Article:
Washing at AuchindrainWater from the burn was collected in buckets and brought up to the wash-house, to fill the cut down barrels. It would have been heated in buckets or pots over kitchen (or even open) fires. Clothes were placed in the barrel and “tramped” (treaded with feet) to wash them. Before the 1850s soap was expensive and specially taxed, and was often not used. The clothes were then squeezed out and scrubbed against a wooden washboard. This forced the soap and water through the fibres and pushed the dirt out. Before washboards, clothes and linen would have been beaten against rocks. Then they were rinsed in clean water.
[caption id="attachment_22977" align="alignnone" width="800"] A mangle.[/caption]
Clothes were then wrung. At Auchindrain, this was done by hand, with women twisting, pulling and squeezing the fabric to remove excess water. A wringer or a mangle may have then been used to flatten and smooth fabric, passing it between two closely spaced rollers. This also squeezed more water out. Clothes were then draped over rocks or secured to hedges or a washing line with wooden pegs, to be dried by the sun and air. To read more about peg making, click here.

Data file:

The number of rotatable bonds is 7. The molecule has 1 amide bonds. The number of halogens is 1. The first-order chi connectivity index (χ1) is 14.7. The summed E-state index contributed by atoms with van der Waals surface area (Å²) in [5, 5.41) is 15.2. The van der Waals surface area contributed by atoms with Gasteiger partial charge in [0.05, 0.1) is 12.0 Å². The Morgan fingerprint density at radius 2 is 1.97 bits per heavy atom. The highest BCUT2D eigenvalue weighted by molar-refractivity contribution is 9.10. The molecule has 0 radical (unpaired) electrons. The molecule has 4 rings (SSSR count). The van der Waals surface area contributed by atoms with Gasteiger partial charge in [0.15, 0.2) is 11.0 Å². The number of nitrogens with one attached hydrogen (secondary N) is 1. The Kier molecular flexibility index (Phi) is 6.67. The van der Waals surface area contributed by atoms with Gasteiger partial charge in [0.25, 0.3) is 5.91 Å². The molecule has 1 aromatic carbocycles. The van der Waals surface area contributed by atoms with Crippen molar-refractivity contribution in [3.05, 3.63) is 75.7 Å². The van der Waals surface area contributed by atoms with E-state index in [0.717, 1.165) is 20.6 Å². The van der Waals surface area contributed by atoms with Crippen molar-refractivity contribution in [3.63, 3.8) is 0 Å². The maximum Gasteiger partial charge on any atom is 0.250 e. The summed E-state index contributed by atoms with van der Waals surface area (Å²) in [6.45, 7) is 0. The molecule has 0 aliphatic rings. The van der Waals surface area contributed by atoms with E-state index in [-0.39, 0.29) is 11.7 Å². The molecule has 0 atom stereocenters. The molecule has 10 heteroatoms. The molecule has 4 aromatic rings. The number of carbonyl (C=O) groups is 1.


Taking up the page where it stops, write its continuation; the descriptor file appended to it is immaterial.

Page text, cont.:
[caption id="attachment_22978" align="alignnone" width="600"] A Wringer.[/caption]
Without modern whiteners, a substance called Reckitts blue was used – a small blue bag stirred around in the water before the final rinse. It counteracted any yellow in the fabric with a slight blue dye. The main ingredients were synthetic ultramarine and baking soda. Before the mid-19th century clothes would have been bleached by the sun instead.